Campus Location

Abilene Campus

Date of Award

Summer 7-21-2016

Document Type



Social Work

Degree Name

Master of Science in Social Work

Committee Chair

Wayne Paris

Second Committee Member

Amy Kalb


Working in child welfare is a career that frequently exposes staff to trauma. Child welfare staff routinely witness the worst types of harm to children including extreme physical abuse, drug exposed children, children who have been repeatedly sexually abused, and even child fatalities. The impact of these repeated exposures is an emerging area of study. The effect of witnessing trauma is often referred to as compassion fatigue or secondary trauma. The focus of this study is to review current literature that deals with the issues of compassion fatigue in child welfare staff and compare the findings in hopes of identifying reoccurring recommendations and identifying areas for future research. This systematic review examines five previously published studies on compassion fatigue, burnout, and secondary trauma in child welfare. This study resumes where a previous study by McFadden, Campbell, and Taylor concluded. Of the five studies included in this review, there were no new findings. The findings of each study were aligned, not only with each other but also with a previous review conducted by McFadden, Campbell, and Taylor and one by West, both conducted in 2015. It does not appear that the Texas Department of Family and Protective Services has taken note of the problem of compassion fatigue and how it effects staff. This failure to respond to the problem has resulted in numerous problems for the agency, including the recent staffing crisis, the decision to lower the requirements for new hires within the agency, and the Children's Right Lawsuit and subsequent ruling against the Texas Department of Family and Protective Services. If agencies are going to be successful at having healthy workers caring for children then the issue of compassion fatigue must be addressed, and soon.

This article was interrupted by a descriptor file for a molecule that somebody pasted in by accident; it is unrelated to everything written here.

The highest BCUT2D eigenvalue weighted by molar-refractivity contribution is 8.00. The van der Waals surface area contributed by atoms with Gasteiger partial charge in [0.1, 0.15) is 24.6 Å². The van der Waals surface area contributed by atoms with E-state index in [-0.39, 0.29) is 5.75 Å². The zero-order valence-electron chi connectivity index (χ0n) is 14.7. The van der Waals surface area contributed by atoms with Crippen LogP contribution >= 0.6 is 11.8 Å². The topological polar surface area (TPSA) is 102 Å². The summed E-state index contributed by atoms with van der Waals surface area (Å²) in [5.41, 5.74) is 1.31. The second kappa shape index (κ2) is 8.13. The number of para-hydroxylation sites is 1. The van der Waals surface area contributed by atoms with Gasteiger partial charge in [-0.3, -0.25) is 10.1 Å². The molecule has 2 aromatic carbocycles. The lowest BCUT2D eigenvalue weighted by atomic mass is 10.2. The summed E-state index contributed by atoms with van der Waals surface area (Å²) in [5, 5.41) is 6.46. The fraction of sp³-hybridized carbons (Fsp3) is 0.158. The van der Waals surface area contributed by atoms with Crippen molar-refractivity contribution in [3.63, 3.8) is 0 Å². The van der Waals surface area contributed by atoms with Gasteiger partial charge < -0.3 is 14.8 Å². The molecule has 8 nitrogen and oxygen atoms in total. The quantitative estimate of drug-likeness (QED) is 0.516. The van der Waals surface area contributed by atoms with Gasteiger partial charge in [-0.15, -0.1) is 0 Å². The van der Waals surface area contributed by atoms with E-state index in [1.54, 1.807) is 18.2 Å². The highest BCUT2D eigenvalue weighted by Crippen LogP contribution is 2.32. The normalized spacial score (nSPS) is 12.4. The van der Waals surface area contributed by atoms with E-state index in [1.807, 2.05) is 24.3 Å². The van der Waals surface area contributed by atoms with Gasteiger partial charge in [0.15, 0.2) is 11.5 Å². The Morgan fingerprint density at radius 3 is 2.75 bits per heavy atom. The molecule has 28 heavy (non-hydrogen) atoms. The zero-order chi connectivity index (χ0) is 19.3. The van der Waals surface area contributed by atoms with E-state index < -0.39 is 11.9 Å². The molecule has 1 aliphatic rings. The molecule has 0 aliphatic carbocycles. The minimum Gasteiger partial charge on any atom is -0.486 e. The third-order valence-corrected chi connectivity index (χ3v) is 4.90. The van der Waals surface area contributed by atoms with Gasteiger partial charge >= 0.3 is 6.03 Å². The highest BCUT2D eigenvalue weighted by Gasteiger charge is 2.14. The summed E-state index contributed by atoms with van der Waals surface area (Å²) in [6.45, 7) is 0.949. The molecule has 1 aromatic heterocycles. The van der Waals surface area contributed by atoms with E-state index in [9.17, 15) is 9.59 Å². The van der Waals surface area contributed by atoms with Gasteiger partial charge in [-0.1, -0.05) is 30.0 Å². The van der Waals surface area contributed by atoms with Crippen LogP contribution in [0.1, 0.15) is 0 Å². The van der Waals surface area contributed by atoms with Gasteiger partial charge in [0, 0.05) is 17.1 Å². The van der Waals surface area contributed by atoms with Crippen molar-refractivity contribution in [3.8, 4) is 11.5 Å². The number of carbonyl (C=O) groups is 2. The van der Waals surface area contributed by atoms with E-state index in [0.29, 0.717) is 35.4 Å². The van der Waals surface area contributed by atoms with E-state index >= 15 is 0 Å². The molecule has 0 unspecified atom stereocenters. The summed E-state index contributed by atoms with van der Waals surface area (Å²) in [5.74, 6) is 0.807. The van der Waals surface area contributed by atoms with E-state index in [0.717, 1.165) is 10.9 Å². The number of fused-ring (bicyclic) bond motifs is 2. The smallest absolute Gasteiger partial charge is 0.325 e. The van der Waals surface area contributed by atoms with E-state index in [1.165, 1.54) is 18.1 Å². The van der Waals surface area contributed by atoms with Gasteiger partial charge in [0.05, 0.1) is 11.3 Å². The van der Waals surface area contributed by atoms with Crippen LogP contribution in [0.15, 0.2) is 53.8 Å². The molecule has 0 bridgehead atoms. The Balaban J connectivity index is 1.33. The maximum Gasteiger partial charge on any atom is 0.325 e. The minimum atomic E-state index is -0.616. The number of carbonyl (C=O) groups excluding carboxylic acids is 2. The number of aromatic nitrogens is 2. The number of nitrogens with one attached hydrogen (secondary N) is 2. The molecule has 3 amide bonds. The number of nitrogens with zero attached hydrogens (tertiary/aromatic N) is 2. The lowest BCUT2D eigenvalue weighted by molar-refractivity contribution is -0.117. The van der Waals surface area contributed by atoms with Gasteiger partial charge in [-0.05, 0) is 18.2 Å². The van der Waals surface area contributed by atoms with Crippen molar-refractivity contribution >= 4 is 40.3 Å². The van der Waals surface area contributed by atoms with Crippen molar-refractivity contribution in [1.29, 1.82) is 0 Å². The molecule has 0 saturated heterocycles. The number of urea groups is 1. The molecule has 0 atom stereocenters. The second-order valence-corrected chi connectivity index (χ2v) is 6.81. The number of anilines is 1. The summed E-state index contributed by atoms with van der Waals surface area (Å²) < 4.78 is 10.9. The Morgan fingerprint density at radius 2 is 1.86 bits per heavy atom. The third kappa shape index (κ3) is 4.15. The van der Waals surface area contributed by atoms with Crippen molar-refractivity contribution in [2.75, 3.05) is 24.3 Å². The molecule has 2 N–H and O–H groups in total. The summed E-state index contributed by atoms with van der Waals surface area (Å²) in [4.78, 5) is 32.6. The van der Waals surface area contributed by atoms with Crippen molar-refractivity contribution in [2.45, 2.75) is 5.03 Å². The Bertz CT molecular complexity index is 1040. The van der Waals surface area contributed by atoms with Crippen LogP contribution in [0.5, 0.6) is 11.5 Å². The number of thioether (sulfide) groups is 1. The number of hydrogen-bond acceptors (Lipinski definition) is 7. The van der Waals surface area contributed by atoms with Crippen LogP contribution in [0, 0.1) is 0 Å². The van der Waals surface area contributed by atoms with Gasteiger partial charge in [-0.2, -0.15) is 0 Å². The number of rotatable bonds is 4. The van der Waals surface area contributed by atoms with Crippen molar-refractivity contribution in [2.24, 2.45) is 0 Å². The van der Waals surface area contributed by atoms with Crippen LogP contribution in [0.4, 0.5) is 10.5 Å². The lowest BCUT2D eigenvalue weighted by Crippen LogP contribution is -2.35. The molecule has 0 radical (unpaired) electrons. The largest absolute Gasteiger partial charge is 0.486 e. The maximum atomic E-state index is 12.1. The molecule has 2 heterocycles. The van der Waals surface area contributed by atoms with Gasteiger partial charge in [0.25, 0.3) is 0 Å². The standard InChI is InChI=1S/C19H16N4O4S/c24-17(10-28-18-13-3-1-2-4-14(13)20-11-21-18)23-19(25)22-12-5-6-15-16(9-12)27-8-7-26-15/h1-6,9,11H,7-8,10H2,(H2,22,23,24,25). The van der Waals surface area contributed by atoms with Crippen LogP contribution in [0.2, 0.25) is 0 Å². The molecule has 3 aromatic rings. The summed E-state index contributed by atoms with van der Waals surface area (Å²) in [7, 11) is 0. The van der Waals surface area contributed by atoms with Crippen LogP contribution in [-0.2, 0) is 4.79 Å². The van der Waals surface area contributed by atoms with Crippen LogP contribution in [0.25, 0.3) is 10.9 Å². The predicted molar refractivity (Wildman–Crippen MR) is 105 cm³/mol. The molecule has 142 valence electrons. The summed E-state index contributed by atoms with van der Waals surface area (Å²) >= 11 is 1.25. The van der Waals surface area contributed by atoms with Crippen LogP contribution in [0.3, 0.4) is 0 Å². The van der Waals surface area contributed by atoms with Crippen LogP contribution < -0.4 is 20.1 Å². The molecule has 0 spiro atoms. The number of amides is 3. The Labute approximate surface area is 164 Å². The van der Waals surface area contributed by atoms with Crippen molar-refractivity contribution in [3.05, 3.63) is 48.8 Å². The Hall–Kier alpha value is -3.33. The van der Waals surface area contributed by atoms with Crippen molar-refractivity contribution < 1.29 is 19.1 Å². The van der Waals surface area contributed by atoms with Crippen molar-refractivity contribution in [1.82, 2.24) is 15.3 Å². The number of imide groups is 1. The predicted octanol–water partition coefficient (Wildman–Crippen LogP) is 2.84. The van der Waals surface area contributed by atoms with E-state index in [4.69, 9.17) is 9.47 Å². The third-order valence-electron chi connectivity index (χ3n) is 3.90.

Creative Commons License

Creative Commons License
This work is licensed under a Creative Commons Attribution 4.0 License.



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